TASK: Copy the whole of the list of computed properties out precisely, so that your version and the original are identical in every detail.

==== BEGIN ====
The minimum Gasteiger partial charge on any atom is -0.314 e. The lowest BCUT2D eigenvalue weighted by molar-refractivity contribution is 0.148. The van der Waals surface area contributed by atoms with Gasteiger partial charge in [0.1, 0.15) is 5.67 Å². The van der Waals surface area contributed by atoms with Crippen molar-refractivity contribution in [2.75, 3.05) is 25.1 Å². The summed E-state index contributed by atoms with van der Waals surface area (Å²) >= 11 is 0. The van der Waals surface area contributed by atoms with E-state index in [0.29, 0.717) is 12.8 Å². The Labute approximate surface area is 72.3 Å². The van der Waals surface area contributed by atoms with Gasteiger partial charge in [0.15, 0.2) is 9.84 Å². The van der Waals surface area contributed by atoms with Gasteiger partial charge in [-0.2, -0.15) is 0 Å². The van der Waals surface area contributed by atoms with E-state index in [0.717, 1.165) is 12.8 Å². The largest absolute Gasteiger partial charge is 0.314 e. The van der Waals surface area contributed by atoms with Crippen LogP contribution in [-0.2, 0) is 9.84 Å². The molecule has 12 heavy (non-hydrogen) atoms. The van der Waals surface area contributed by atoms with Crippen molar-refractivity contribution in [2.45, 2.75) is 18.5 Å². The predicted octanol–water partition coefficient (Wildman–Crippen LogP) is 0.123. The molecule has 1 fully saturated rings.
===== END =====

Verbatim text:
The minimum Gasteiger partial charge on any atom is -0.314 e. The lowest BCUT2D eigenvalue weighted by molar-refractivity contribution is 0.148. The van der Waals surface area contributed by atoms with Gasteiger partial charge in [0.1, 0.15) is 5.67 Å². The van der Waals surface area contributed by atoms with Crippen molar-refractivity contribution in [2.75, 3.05) is 25.1 Å². The summed E-state index contributed by atoms with van der Waals surface area (Å²) >= 11 is 0. The van der Waals surface area contributed by atoms with E-state index in [0.29, 0.717) is 12.8 Å². The Labute approximate surface area is 72.3 Å². The van der Waals surface area contributed by atoms with Gasteiger partial charge in [0.15, 0.2) is 9.84 Å². The van der Waals surface area contributed by atoms with Gasteiger partial charge in [-0.2, -0.15) is 0 Å². The van der Waals surface area contributed by atoms with E-state index in [0.717, 1.165) is 12.8 Å². The largest absolute Gasteiger partial charge is 0.314 e. The van der Waals surface area contributed by atoms with Crippen LogP contribution in [-0.2, 0) is 9.84 Å². The molecule has 12 heavy (non-hydrogen) atoms. The van der Waals surface area contributed by atoms with Crippen molar-refractivity contribution in [2.45, 2.75) is 18.5 Å². The predicted octanol–water partition coefficient (Wildman–Crippen LogP) is 0.123. The molecule has 1 fully saturated rings.